Kolekole bridge disruption: emergency weight limit impacts emergency responders, truckers and public transport
State Senator Lorraine Inouye said on Friday that the state Department of Transportation declared the Hawaii Belt Road area near the Kolekole Bridge a “highway emergency zone.”
“What this means is that they can get the job done in a shorter time frame,” said Inouye, deputy chair of the Senate Transport Committee, which represents the district where the bridge is located.
“It also allows the department to use other sources of funding” instead of depending solely on the DOT budget, she said.
Inouye thanked Governor David Ige and DOT officials for the statement, which she said was made because “the structural engineer … determined the structure to be unsafe due to advanced deterioration and corrosion. advanced various steels (firm) “.
“They are currently preparing the repairs to restore the integrity of the structure,” she said.
The DOT said on Wednesday that the vehicle weight limit for the bridge – which sits about a quarter of a mile north of the 14-mile Hawaii Belt Road (Route 11) post – has been reduced to 4 tonnes. On Friday, only one car was allowed to cross the bridge at a time.
The ministry had initially estimated the time for these repairs between three and four months, “pending the availability of construction materials”.
On Friday, however, Shelly Kunishige, spokesperson for the department, said the estimate had been adjusted due to the declaration of emergency.
“After further analysis, we are continuing with emergency welding to support the increase in the weight restriction to 12 tons,” Kunishige said. “While waiting for the availability of a contractor, we estimate that this could be finished next week.
“For longer term repairs, we always allow three to four months while waiting for materials to become available.”
The effects of reducing the bridge’s weight limit are already being felt by motorists, truckers, county emergency responders and public transit, as well as daily commuters. Traffic control personnel allowed only one car to pass through the structure at that time on Friday, causing traffic to be significantly delayed in both directions.
Due to the 4-ton weight limit, the county transit agency posted a passenger alert on its Hele-On Bus webpage. Routes 1, between Hilo and Kona; 60, between Hilo and Waimea; and 80, between Hilo and the resorts of South Kohala were affected by what he called the “brutal closure” of the bridge.
“We do a lot of scrambling, but we’re just trying to make sure that we can logistically get people in from east to west while covering some sections of Hwy 19 north and south of the bridge.” John said. Andoh, the county’s acting transit administrator.
“It will definitely add travel time for those closest to the bridge. “
Andoh advised riders to go to the Mass Transit website at heleonbus.org “for initial details on our plans”, and to follow Hele-On Bus on Twitter and Facebook “where we post detours and adjustments from last minute service. “
Hawaii Fire Chief Kazuo Todd said his staff were also making adjustments.
“Having stations in town responding to, say, Laupahoehoe to support (a firefighting effort) is no longer quite an option,” he said. “So our secondary unit for Laupahoehoe will come out of Honokaa – and we also have a Paauilo volunteer station, then we have the Waimea fire station. And we also have (a volunteer station) in Waimea. “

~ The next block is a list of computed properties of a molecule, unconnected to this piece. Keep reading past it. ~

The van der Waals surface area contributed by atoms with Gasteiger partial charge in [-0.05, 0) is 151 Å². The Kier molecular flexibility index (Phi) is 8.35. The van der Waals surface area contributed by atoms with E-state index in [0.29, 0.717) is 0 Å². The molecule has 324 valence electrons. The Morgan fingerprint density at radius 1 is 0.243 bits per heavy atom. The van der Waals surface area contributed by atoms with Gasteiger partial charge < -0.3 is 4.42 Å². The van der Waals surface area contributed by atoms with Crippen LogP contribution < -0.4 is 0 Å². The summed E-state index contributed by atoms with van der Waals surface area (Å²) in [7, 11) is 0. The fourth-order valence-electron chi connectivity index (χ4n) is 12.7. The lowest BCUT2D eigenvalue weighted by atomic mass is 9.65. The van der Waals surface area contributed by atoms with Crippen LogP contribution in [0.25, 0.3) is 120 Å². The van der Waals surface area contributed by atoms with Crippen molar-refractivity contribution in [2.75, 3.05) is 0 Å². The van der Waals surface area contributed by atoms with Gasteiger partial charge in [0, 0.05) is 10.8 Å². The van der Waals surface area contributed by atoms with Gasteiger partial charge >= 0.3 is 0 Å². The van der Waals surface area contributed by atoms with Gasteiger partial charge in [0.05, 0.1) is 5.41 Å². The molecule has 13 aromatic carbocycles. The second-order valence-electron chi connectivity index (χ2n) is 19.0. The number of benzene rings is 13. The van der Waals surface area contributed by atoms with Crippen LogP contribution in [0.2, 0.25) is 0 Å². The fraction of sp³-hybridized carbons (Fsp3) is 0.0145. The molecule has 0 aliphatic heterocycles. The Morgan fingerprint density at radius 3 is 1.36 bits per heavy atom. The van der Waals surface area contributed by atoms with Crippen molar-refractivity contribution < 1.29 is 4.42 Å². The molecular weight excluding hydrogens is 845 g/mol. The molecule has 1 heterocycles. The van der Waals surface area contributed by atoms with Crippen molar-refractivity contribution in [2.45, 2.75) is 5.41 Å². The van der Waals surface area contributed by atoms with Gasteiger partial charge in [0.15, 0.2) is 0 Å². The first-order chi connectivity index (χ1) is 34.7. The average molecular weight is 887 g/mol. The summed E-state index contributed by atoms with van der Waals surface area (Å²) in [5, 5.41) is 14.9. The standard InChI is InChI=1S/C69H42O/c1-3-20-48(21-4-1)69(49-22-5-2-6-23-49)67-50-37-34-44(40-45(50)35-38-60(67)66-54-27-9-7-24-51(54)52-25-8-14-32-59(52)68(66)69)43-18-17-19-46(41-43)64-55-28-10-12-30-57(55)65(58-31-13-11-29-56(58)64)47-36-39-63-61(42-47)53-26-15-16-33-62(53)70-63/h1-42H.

The secondary response to a fire at Laupahoehoe Point Gym early Thursday afternoon came from Waimea instead of Hilo due to the Kolekole Bridge situation. Firefighters who responded to an alarm at 1:18 p.m. found police already there.
Neighboring residents had put out a small fire in the exterior stairs and floor of the Plantation Era facility, which is not in use due to the COVID-19 emergency.
Todd called the fire “rather suspicious” and said it was under investigation.
“Unfortunately, with a lot of these incidents, there aren’t many witnesses, and older gyms don’t have a security system where cameras can point out anything definitive,” he said. added.
Ashley Nichole Turner, a 36-year-old woman with no permanent address, was arrested Thursday on Laupahoehoe Point Road, where the gymnasium is located, and charged with fourth degree arson. However, according to Hawaii Police Department spokeswoman Denise Laitinen, Turner is accused of starting a small brush fire on Laupahoehoe Point Road and not the gymnasium fire.
“This fire was only 20 feet by 10 feet,” Laitinen said. “The arresting officer extinguished the brush fire before it affected life or property. “
The DOT said in a statement Friday night that it was working with Hawaii County emergency responders and would allow ambulances on the bridge. Earlier today, Todd said anyone north of the bridge needing ambulance transportation to a hospital was taken to the Queen’s North Hawaii Community Hospital in Waimea.
According to Todd, fire rescue operations are of greater concern – especially if there is a car crash or other rescue needed in any of the valleys or ravines along the Hamakua coast. – because Hilo’s rescue truck is too heavy for the bridge.
“Our staff discussed it throughout the day and came up with some creative solutions, such as using the helicopter and transporting staff with smaller vehicles while we waited for our Kona truck to circle the area. longer, ”he said. . “We would still be able to get there in about the same amount of time, but there’s more logistical thinking about how we’re going to get our (equipment) there. “
Email John Burnett at [email protected]